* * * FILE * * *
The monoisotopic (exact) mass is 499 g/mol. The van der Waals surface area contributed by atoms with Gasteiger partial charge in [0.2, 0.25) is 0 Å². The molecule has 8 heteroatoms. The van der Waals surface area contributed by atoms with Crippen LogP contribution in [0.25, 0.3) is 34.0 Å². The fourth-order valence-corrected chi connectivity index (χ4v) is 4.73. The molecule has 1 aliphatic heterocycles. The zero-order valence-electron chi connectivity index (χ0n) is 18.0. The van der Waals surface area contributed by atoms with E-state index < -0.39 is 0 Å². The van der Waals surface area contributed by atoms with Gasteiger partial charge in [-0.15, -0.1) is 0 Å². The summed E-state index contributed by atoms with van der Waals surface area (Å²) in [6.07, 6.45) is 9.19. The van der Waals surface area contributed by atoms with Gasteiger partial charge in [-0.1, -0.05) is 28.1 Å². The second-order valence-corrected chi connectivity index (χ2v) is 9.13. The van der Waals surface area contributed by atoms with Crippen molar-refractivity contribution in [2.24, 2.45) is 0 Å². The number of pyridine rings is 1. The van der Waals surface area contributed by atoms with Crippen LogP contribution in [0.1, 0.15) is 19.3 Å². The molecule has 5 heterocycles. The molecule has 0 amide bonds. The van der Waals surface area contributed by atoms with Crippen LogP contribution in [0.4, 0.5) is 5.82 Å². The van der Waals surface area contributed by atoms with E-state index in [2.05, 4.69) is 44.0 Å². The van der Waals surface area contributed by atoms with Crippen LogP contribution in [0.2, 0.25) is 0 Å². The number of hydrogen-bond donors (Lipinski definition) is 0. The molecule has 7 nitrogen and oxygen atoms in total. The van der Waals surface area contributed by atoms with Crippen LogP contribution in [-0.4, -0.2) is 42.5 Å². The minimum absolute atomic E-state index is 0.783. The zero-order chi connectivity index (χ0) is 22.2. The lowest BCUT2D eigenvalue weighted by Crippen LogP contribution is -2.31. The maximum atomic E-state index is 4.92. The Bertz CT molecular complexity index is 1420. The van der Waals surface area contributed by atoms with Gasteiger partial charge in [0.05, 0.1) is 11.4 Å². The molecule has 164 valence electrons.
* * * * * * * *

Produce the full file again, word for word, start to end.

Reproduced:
The monoisotopic (exact) mass is 499 g/mol. The van der Waals surface area contributed by atoms with Gasteiger partial charge in [0.2, 0.25) is 0 Å². The molecule has 8 heteroatoms. The van der Waals surface area contributed by atoms with Crippen LogP contribution in [0.25, 0.3) is 34.0 Å². The fourth-order valence-corrected chi connectivity index (χ4v) is 4.73. The molecule has 1 aliphatic heterocycles. The zero-order valence-electron chi connectivity index (χ0n) is 18.0. The van der Waals surface area contributed by atoms with E-state index < -0.39 is 0 Å². The van der Waals surface area contributed by atoms with Gasteiger partial charge in [-0.15, -0.1) is 0 Å². The summed E-state index contributed by atoms with van der Waals surface area (Å²) in [6.07, 6.45) is 9.19. The van der Waals surface area contributed by atoms with Gasteiger partial charge in [-0.1, -0.05) is 28.1 Å². The second-order valence-corrected chi connectivity index (χ2v) is 9.13. The van der Waals surface area contributed by atoms with Crippen molar-refractivity contribution in [2.24, 2.45) is 0 Å². The number of pyridine rings is 1. The van der Waals surface area contributed by atoms with Crippen LogP contribution in [0.1, 0.15) is 19.3 Å². The molecule has 5 heterocycles. The molecule has 0 amide bonds. The van der Waals surface area contributed by atoms with Crippen LogP contribution in [0.4, 0.5) is 5.82 Å². The van der Waals surface area contributed by atoms with E-state index in [2.05, 4.69) is 44.0 Å². The van der Waals surface area contributed by atoms with Crippen LogP contribution in [0.2, 0.25) is 0 Å². The number of hydrogen-bond donors (Lipinski definition) is 0. The molecule has 7 nitrogen and oxygen atoms in total. The van der Waals surface area contributed by atoms with Crippen LogP contribution in [-0.4, -0.2) is 42.5 Å². The minimum absolute atomic E-state index is 0.783. The zero-order chi connectivity index (χ0) is 22.2. The lowest BCUT2D eigenvalue weighted by Crippen LogP contribution is -2.31. The maximum atomic E-state index is 4.92. The Bertz CT molecular complexity index is 1420. The van der Waals surface area contributed by atoms with Gasteiger partial charge in [0.05, 0.1) is 11.4 Å². The molecule has 164 valence electrons.